Re-sensitizing multidrug resistant bacteria to antibiotics by targeting bacterial response regulators
Milton, M. E., Minrovic, B. M., Harris, D. L., Kang, B., Jung, D., Lewis, C. P., ... Cavanagh, J. (2018). Re-sensitizing multidrug resistant bacteria to antibiotics by targeting bacterial response regulators: Characterization and comparison of interactions between 2-aminoimidazoles and the response regulators bfmr fromand qseb fromspp. Frontiers in Bioscience - Landmark, 5, . DOI: 10.3389/fmolb.2018.00015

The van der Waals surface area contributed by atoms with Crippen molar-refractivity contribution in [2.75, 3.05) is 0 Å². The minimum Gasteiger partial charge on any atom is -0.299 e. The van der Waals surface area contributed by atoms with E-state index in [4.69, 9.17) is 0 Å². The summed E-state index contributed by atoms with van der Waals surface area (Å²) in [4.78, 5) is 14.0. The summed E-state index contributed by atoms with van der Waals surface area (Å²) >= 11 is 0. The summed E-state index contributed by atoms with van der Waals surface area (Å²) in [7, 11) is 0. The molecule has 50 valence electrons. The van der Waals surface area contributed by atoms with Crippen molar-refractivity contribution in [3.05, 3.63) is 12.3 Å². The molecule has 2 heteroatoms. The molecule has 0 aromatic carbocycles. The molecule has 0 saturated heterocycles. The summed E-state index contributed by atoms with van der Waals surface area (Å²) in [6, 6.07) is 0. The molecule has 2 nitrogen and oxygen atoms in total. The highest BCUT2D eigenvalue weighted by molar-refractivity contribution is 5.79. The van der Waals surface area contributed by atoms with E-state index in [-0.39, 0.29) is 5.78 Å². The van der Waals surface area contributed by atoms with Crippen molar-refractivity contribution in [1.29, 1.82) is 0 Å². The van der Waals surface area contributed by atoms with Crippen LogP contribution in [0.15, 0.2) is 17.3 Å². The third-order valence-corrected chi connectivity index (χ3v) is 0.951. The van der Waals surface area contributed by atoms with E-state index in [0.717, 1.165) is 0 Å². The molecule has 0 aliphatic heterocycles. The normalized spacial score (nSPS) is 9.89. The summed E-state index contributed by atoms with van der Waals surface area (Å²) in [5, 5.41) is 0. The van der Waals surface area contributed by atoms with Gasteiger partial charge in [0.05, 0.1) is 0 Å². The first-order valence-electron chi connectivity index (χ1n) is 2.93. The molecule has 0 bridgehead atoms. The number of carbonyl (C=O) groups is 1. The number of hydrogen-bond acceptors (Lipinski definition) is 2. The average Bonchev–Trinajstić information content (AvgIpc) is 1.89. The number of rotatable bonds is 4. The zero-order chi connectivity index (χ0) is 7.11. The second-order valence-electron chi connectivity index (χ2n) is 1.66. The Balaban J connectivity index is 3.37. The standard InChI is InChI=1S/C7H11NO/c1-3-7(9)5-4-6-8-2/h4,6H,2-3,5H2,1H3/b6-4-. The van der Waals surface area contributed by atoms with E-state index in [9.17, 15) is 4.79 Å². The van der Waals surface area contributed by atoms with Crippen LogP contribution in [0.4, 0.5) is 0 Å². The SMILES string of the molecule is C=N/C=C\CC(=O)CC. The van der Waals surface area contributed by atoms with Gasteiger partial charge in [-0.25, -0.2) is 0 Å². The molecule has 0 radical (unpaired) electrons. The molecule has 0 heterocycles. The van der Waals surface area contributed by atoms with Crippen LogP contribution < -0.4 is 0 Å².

2-aminoimidazole (2-AI) compounds inhibit the formation of bacterial biofilms, disperse preformed biofilms, and re-sensitize multidrug resistant bacteria to antibiotics. 2-AIs have previously been shown to interact with bacterial response regulators, but the mechanism of interaction is still unknown. Response regulators are one part of two-component systems (TCS). TCSs allow cells to respond to changes in their environment, and are used to trigger quorum sensing, virulence factors, and antibiotic resistance. Drugs that target the TCS signaling process can inhibit pathogenic behavior, making this a potent new therapeutic approach that has not yet been fully exploited. We previously laid the groundwork for the interaction of theAcinetobacter baumanniiresponse regulator BfmR with an early 2-AI derivative. Here, we further investigate the response regulator/2-AI interaction and look at a wider library of 2-AI compounds. By combining molecular modeling with biochemical and cellular studies, we expand on a potential mechanism for interaction between response regulators and 2-AIs. We also establish thatFrancisella tularensis/novicida, encoding for only three known response regulators, can be a model system to study the interaction between 2-AIs and response regulators. We show that knowledge gained from studyingFrancisellacan be applied to the more complexA. baumanniisystem, which contains over 50 response regulators. Understanding the impact of 2-AIs on response regulators and their mechanism of interaction will lead to the development of more potent compounds that will serve as adjuvant therapies to broad-range antibiotics.